Correct. “No love for the wild” is our most extensive project yet, and we are very excited about it because it brings our work into the physical space. When you release most of your work digitally, to us, it sometimes feels like it is swallowed into this big void, like it never happened. But with “No love for the wild” we want to have a direct connection, and we want to create a space where people can physically explore this world of music and art.

You talk about bringing together a space where people can experience things, physically explore music and art, etc. That said, how far away from a traditional idea of what pop-up is, are we?

J: I think the idea was just to dig in a bit deeper of what a pop-up shop could be, and what kind would make sense for the band. For me, it’s more about creating a place that can move and connect people. Benny and Nini have made a real and very radical commitment to really ensure that all their work is artful. That the intention is to create the most meaningful work possible, and hope that people can pick up on that. So when we started talking about it, we just wanted to make sure it could be one that really felt like HAERTS, and that feeling is one that needs to be conveyed in something more than a traditional sell merch – band – pop-up. We also conceptualized it as an alternative to a music video. This kind of wholistic approach where we’re showing you throughout the film stills, pictures, silk flags, flowers, clothing and of course the music, what our world is. We’re giving you all the pieces and tools, but it’s up to you (the viewer) to create something of your own from it.

Julian, you also make your own music. Did you ever talk about collaborating musically?

J: We actually never really have. I think we have a really good thing going on, where I can connect and translate Benny and Nini’s sound into a visual space in an exciting way, so we’ve always sort of just worked on that side.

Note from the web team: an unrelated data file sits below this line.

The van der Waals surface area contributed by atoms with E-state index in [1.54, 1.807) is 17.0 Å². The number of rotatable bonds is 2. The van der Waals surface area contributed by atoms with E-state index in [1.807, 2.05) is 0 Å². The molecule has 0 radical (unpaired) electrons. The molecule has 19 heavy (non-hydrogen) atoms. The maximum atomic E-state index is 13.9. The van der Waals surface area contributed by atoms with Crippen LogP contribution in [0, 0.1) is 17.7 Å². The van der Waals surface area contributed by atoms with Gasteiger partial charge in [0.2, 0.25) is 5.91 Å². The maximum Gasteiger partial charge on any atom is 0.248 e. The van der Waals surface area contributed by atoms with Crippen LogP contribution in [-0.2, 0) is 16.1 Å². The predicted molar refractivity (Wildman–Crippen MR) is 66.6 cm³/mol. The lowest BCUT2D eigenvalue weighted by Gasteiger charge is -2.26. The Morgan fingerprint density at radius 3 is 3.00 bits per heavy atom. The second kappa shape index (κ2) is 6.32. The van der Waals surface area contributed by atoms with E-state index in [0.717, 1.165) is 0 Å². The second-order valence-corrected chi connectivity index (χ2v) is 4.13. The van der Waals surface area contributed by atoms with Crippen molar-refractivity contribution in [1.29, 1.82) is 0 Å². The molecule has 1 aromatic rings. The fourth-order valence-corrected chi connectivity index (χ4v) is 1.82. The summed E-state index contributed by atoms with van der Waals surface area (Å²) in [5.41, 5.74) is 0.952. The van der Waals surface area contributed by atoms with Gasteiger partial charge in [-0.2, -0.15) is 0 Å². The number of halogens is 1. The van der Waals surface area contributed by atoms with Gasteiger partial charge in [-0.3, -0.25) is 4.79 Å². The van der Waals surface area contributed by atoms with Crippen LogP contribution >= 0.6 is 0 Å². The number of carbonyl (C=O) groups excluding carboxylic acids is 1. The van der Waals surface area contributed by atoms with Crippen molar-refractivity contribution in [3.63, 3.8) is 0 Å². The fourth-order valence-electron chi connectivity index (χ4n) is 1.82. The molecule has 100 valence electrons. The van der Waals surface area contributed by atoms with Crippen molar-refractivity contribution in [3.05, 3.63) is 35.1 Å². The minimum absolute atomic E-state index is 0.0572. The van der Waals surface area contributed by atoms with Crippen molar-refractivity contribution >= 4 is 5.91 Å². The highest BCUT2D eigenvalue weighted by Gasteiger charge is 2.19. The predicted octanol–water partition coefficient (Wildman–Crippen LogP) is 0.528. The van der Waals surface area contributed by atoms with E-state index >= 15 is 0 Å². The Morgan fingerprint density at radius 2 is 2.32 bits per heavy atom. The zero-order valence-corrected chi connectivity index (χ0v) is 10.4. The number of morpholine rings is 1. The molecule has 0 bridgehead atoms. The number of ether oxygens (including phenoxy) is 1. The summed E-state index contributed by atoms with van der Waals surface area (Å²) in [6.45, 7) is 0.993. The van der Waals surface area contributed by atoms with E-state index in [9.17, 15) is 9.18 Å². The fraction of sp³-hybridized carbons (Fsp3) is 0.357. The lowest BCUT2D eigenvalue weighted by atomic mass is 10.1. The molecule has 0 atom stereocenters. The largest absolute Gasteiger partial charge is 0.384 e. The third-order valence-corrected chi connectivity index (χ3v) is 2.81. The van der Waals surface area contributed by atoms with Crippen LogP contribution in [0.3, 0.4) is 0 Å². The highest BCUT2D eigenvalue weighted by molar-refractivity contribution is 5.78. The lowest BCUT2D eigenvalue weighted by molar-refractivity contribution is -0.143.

H: It’s true, we have never spoken about that, even though I love your music Julian, and I find it very beautiful. I think it has to do with the fact that the work we do together is very focused and specific and everyone has their part in it. So we are making something together, which as you said, is very exciting because it goes beyond music, and maybe because of that, we’ve never felt the need to collaborate on a purely musical level.

Where do you find inspiration and what kind of music do you listen to normally?

H: Anything that moves us can be an inspiration. A poem, a piece of music, the ocean, a conversation, etc. We think of everyday life and creative process as one, and it’s hard for us to limit or pinpoint specific sources of inspiration.

With HAERTS it’s always been about our experience and looking at how we, and people in general, move through life. What makes us feel, think and do the things we do? How do we keep moving through love and pain, and how do we connect and communicate that? The new album was inspired by a lot of things we could only communicate through the music. It’s about our love and love in general, but looking at it from different angles.

What do you think would be the hardest thing for you to give up on?

H: Freedom.

J: The capacity to love. Love is everything.

What makes you bored?

H: Technicalities. But we don’t get bored easily. We try to avoid or escape the situations and things that get us there.

J: Complacency, but maybe that’s more of frustration, though.

What song makes you feel happy every time you listen to it?

H: Alone Again(Naturally) by Gilbert O’Sullivan.

J: Heart of the Night by Poco. It’s on my “songs to strut to in NYC” playlist.

NO LOVE FOR THE WILD, a pop-up shop and exhibition by HAERTS & Julian Klincewicz together with Brittany Asch, opens on Wednesday, June 21st at 6 pm at Parasol Projects, at 208 Bowery, New York City.

HAERTS will perform their new music on opening night, June 21st at 7:30 PM.

_

Interview: Katja Horvat

Photos: Julian Klincewicz